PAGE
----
IntraHealth International booming

Pape Amadou Gaye
Pape Amadou Gaye

Todd Cohen

CHAPEL HILL, N.C. — In July 2003, when it spun off from the School of Medicine at UNC-Chapel Hill, IntraHealth International operated with roughly 60 employees and an annual budget of about $13 million.

Today, as it prepares to celebrate its 30th anniversary in April, the nonprofit operates with roughly 650 employees and an annual budget of about $85.5 million.

After receiving a five-year, $260 million grant last year from the U.S. Agency for International Development, IntraHealth now is planning to diversify its fundraising to secure more private support that will allow it greater flexibility as it grows and develops new programs.

Led by Pape Amadou Gaye, a native of Senegal who served as a language instructor there for the Peace Corps and for many years was IntraHealth’s regional director in West Africa, the nonprofit also plans to step up its communications and marketing after operating under the radar despite its rapid growth, says Rebecca Kohler, the group’s vice president for strategic development and communications.

Founded in 1979 at the medical school as International Training and Health, or Intrah, the group initially focused on developing training skills and capacity, and offering training, on family planning throughout the world.

To develop the capacity of health-care workers, Intrah worked with training institutions, ministries of health and nursing schools, mainly serving nurses, midwives and other health paraprofessionals.

And while the medical school initially provided a natural home, Intrah’s mission was broader than that of a typical university program, although UNC since has expanded its own international focus, says Kohler.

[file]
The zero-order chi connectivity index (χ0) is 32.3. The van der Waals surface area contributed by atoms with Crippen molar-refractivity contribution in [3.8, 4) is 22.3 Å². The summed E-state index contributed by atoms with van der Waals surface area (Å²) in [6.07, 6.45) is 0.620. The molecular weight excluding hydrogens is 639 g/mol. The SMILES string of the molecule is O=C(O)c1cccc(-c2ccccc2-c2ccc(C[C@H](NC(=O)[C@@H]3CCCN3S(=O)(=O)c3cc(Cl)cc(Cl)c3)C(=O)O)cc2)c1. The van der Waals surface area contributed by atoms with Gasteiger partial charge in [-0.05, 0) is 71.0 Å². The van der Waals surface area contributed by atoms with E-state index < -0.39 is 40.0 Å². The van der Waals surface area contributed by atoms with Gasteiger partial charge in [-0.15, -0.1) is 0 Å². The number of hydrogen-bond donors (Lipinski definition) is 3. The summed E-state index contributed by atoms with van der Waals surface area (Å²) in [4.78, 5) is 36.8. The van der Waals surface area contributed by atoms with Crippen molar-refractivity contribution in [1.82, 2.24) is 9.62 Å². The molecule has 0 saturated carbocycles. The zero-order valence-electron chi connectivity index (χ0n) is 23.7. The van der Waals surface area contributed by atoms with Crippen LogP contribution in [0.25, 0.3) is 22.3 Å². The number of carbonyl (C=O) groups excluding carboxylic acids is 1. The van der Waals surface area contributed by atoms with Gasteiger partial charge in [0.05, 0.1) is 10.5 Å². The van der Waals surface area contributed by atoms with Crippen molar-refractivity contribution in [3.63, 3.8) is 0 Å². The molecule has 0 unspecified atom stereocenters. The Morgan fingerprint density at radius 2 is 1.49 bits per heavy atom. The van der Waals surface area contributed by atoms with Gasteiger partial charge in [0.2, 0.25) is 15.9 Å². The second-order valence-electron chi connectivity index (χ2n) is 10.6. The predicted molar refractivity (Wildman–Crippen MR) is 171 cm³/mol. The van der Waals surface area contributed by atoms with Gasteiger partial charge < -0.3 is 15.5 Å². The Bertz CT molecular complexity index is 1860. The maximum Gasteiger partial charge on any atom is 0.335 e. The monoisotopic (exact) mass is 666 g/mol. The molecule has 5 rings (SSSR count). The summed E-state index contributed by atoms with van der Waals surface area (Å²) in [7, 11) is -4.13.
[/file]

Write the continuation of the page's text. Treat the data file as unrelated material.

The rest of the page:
“We felt being independent from the university would enable us to be more flexible, nimble and mission-oriented,” she says.

Renamed IntraHealth International, the agency faced the challenge of surviving as an independent nonprofit, building a board and diversifying its funding, which initially was dependent on a single federal contract.

The agency now has 40 contracts, with funding from the U.S. government accounting for 96 percent of its budget, with foundations, the private sector and individual donors accounting for the remainder.

The nonprofit reaches over 700,000 people in over 30 countries every year.

IntraHealth also has seen the focus of government funding for the health sector shift from training and capacity-building to more systemic strategies involving human resources and workforce issues.

The big grant approved last year, for example, includes funds to open an office in Mozambique, on the southeastern coast of Africa, and helping the government there address a critical shortage in health-care workers in rural areas.

IntraHealth’s approach is to work with governments to help them do a better job in planning, producing and supporting health-care workers.

The agency, for example, has developed open-source software that helps governments plan, track and deploy their health-care workforce.

Gaye, the nonprofit’s president and CEO, says that in the face of sweeping changes in the way global health and development are delivered and conducted, IntraHealth’s strategy is to invest “in local talent so they can create sustainable and accessible health care for themselves.”

To diversify its fundraising, IntraHealth has worked with consultants Susan Ross and Mary Moss of consulting firm moss + ross to establish a philanthropic arm that aims this year to raise $250,000 for a “catalyst fund,” mainly from individual givers and small family foundations.

And it has worked with French West Vaughan to design a new web site, and also has developed a new brand and logo.

IntraHealth, Kohler says, will be “raising our visibility and telling our story a little broader so we could hand-in-hand attract constituents and friends interested in our work and in supporting us.”

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